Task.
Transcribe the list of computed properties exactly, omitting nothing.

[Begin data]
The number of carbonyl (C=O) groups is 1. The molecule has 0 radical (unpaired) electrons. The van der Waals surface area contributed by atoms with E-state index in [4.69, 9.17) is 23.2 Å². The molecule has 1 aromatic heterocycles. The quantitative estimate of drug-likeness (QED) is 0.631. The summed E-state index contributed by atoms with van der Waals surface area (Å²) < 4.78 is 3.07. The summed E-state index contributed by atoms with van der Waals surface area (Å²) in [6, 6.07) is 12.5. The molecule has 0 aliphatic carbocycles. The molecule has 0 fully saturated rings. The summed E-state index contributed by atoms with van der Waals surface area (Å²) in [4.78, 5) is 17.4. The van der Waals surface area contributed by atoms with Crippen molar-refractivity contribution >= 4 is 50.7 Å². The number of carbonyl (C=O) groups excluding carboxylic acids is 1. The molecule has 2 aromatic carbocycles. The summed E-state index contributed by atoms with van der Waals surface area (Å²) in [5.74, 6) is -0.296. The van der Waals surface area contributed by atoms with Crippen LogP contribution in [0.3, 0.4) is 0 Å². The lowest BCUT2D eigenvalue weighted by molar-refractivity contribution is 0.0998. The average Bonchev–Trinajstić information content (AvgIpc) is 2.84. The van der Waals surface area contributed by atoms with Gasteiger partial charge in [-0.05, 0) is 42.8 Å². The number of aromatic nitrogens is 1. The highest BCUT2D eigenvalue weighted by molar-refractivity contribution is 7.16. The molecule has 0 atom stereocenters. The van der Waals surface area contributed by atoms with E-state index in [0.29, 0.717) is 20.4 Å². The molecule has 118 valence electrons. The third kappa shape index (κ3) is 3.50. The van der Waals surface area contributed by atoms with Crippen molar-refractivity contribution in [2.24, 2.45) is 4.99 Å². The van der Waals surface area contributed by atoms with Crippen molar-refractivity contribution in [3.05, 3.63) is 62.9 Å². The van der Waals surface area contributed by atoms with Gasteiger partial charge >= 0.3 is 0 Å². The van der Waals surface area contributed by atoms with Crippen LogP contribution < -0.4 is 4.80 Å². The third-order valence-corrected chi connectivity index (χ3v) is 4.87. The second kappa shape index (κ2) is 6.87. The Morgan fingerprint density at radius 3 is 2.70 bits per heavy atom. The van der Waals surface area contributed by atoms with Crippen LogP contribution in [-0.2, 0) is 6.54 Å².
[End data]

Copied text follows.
The number of carbonyl (C=O) groups is 1. The molecule has 0 radical (unpaired) electrons. The van der Waals surface area contributed by atoms with E-state index in [4.69, 9.17) is 23.2 Å². The molecule has 1 aromatic heterocycles. The quantitative estimate of drug-likeness (QED) is 0.631. The summed E-state index contributed by atoms with van der Waals surface area (Å²) < 4.78 is 3.07. The summed E-state index contributed by atoms with van der Waals surface area (Å²) in [6, 6.07) is 12.5. The molecule has 0 aliphatic carbocycles. The molecule has 0 fully saturated rings. The summed E-state index contributed by atoms with van der Waals surface area (Å²) in [4.78, 5) is 17.4. The van der Waals surface area contributed by atoms with Crippen molar-refractivity contribution >= 4 is 50.7 Å². The number of carbonyl (C=O) groups excluding carboxylic acids is 1. The molecule has 2 aromatic carbocycles. The summed E-state index contributed by atoms with van der Waals surface area (Å²) in [5.74, 6) is -0.296. The van der Waals surface area contributed by atoms with Crippen LogP contribution in [0.3, 0.4) is 0 Å². The lowest BCUT2D eigenvalue weighted by molar-refractivity contribution is 0.0998. The average Bonchev–Trinajstić information content (AvgIpc) is 2.84. The van der Waals surface area contributed by atoms with Gasteiger partial charge in [-0.05, 0) is 42.8 Å². The number of aromatic nitrogens is 1. The highest BCUT2D eigenvalue weighted by molar-refractivity contribution is 7.16. The molecule has 0 atom stereocenters. The van der Waals surface area contributed by atoms with E-state index in [0.29, 0.717) is 20.4 Å². The molecule has 118 valence electrons. The third kappa shape index (κ3) is 3.50. The van der Waals surface area contributed by atoms with Crippen molar-refractivity contribution in [2.24, 2.45) is 4.99 Å². The van der Waals surface area contributed by atoms with Crippen molar-refractivity contribution in [3.05, 3.63) is 62.9 Å². The van der Waals surface area contributed by atoms with Gasteiger partial charge >= 0.3 is 0 Å². The van der Waals surface area contributed by atoms with Crippen LogP contribution < -0.4 is 4.80 Å². The third-order valence-corrected chi connectivity index (χ3v) is 4.87. The second kappa shape index (κ2) is 6.87. The Morgan fingerprint density at radius 3 is 2.70 bits per heavy atom. The van der Waals surface area contributed by atoms with Crippen LogP contribution in [-0.2, 0) is 6.54 Å².